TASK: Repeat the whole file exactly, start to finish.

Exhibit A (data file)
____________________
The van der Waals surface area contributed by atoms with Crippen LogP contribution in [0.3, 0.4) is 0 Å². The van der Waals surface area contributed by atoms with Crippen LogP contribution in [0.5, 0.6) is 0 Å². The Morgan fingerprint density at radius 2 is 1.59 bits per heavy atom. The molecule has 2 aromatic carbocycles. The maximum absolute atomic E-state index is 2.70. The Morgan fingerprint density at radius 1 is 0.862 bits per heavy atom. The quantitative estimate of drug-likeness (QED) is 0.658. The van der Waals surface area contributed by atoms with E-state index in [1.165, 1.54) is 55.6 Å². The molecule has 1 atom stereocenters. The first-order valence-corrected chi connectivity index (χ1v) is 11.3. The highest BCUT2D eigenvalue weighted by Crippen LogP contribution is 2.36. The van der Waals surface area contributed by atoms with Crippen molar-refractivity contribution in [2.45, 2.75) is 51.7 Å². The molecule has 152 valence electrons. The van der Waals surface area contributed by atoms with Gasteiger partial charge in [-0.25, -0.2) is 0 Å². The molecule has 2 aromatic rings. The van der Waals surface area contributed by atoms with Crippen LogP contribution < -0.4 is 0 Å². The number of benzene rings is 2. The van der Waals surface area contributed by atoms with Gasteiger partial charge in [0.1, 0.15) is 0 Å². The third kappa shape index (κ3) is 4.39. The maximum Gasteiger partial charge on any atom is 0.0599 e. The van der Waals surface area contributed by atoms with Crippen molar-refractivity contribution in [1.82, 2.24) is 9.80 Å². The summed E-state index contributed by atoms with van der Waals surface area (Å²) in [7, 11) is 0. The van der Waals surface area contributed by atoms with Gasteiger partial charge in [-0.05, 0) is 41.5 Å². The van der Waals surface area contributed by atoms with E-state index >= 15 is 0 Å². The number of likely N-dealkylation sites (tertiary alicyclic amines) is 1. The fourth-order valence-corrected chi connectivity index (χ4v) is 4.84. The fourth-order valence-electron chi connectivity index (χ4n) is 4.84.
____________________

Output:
The van der Waals surface area contributed by atoms with Crippen LogP contribution in [0.3, 0.4) is 0 Å². The van der Waals surface area contributed by atoms with Crippen LogP contribution in [0.5, 0.6) is 0 Å². The Morgan fingerprint density at radius 2 is 1.59 bits per heavy atom. The molecule has 2 aromatic carbocycles. The maximum absolute atomic E-state index is 2.70. The Morgan fingerprint density at radius 1 is 0.862 bits per heavy atom. The quantitative estimate of drug-likeness (QED) is 0.658. The van der Waals surface area contributed by atoms with E-state index in [1.165, 1.54) is 55.6 Å². The molecule has 1 atom stereocenters. The first-order valence-corrected chi connectivity index (χ1v) is 11.3. The highest BCUT2D eigenvalue weighted by Crippen LogP contribution is 2.36. The van der Waals surface area contributed by atoms with Crippen molar-refractivity contribution in [2.45, 2.75) is 51.7 Å². The molecule has 152 valence electrons. The van der Waals surface area contributed by atoms with Gasteiger partial charge in [-0.25, -0.2) is 0 Å². The molecule has 2 aromatic rings. The van der Waals surface area contributed by atoms with Crippen LogP contribution < -0.4 is 0 Å². The number of benzene rings is 2. The van der Waals surface area contributed by atoms with Gasteiger partial charge in [0.1, 0.15) is 0 Å². The third kappa shape index (κ3) is 4.39. The maximum Gasteiger partial charge on any atom is 0.0599 e. The van der Waals surface area contributed by atoms with Crippen molar-refractivity contribution in [1.82, 2.24) is 9.80 Å². The summed E-state index contributed by atoms with van der Waals surface area (Å²) in [7, 11) is 0. The van der Waals surface area contributed by atoms with Gasteiger partial charge in [-0.05, 0) is 41.5 Å². The van der Waals surface area contributed by atoms with E-state index >= 15 is 0 Å². The number of likely N-dealkylation sites (tertiary alicyclic amines) is 1. The fourth-order valence-corrected chi connectivity index (χ4v) is 4.84. The fourth-order valence-electron chi connectivity index (χ4n) is 4.84.